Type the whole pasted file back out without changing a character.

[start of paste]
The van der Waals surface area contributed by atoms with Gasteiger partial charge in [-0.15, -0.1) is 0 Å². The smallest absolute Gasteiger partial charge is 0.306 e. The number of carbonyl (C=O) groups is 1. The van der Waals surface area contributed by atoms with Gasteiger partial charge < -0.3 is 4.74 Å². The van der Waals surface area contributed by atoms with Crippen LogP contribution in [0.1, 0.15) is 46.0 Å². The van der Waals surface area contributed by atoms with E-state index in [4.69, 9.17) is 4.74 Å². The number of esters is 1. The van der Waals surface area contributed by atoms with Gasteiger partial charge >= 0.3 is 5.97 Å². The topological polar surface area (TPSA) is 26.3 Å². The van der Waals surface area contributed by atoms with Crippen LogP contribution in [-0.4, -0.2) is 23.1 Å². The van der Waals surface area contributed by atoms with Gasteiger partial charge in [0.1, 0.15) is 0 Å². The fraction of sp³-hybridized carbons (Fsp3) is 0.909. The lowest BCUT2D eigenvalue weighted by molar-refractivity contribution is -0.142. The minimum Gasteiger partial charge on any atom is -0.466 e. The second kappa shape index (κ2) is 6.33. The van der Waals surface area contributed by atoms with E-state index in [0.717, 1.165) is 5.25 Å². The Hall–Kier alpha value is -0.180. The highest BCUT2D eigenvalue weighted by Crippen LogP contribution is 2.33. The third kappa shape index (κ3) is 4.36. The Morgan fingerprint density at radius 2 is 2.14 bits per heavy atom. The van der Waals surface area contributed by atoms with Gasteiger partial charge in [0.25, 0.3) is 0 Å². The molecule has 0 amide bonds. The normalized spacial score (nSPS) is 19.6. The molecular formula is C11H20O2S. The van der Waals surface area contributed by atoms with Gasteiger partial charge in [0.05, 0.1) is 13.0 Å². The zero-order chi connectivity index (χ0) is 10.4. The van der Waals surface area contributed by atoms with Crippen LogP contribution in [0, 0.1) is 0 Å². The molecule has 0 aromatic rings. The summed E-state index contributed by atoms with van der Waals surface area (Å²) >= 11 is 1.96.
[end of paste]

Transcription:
The van der Waals surface area contributed by atoms with Gasteiger partial charge in [-0.15, -0.1) is 0 Å². The smallest absolute Gasteiger partial charge is 0.306 e. The number of carbonyl (C=O) groups is 1. The van der Waals surface area contributed by atoms with Gasteiger partial charge < -0.3 is 4.74 Å². The van der Waals surface area contributed by atoms with Crippen LogP contribution in [0.1, 0.15) is 46.0 Å². The van der Waals surface area contributed by atoms with E-state index in [4.69, 9.17) is 4.74 Å². The number of esters is 1. The van der Waals surface area contributed by atoms with Gasteiger partial charge >= 0.3 is 5.97 Å². The topological polar surface area (TPSA) is 26.3 Å². The van der Waals surface area contributed by atoms with Crippen LogP contribution in [-0.4, -0.2) is 23.1 Å². The van der Waals surface area contributed by atoms with Gasteiger partial charge in [0.1, 0.15) is 0 Å². The fraction of sp³-hybridized carbons (Fsp3) is 0.909. The lowest BCUT2D eigenvalue weighted by molar-refractivity contribution is -0.142. The minimum Gasteiger partial charge on any atom is -0.466 e. The second kappa shape index (κ2) is 6.33. The van der Waals surface area contributed by atoms with E-state index in [0.717, 1.165) is 5.25 Å². The Hall–Kier alpha value is -0.180. The highest BCUT2D eigenvalue weighted by Crippen LogP contribution is 2.33. The third kappa shape index (κ3) is 4.36. The Morgan fingerprint density at radius 2 is 2.14 bits per heavy atom. The van der Waals surface area contributed by atoms with Gasteiger partial charge in [0.25, 0.3) is 0 Å². The molecule has 0 amide bonds. The normalized spacial score (nSPS) is 19.6. The molecular formula is C11H20O2S. The van der Waals surface area contributed by atoms with Gasteiger partial charge in [0.05, 0.1) is 13.0 Å². The zero-order chi connectivity index (χ0) is 10.4. The van der Waals surface area contributed by atoms with Crippen LogP contribution in [0, 0.1) is 0 Å². The molecule has 0 aromatic rings. The summed E-state index contributed by atoms with van der Waals surface area (Å²) >= 11 is 1.96.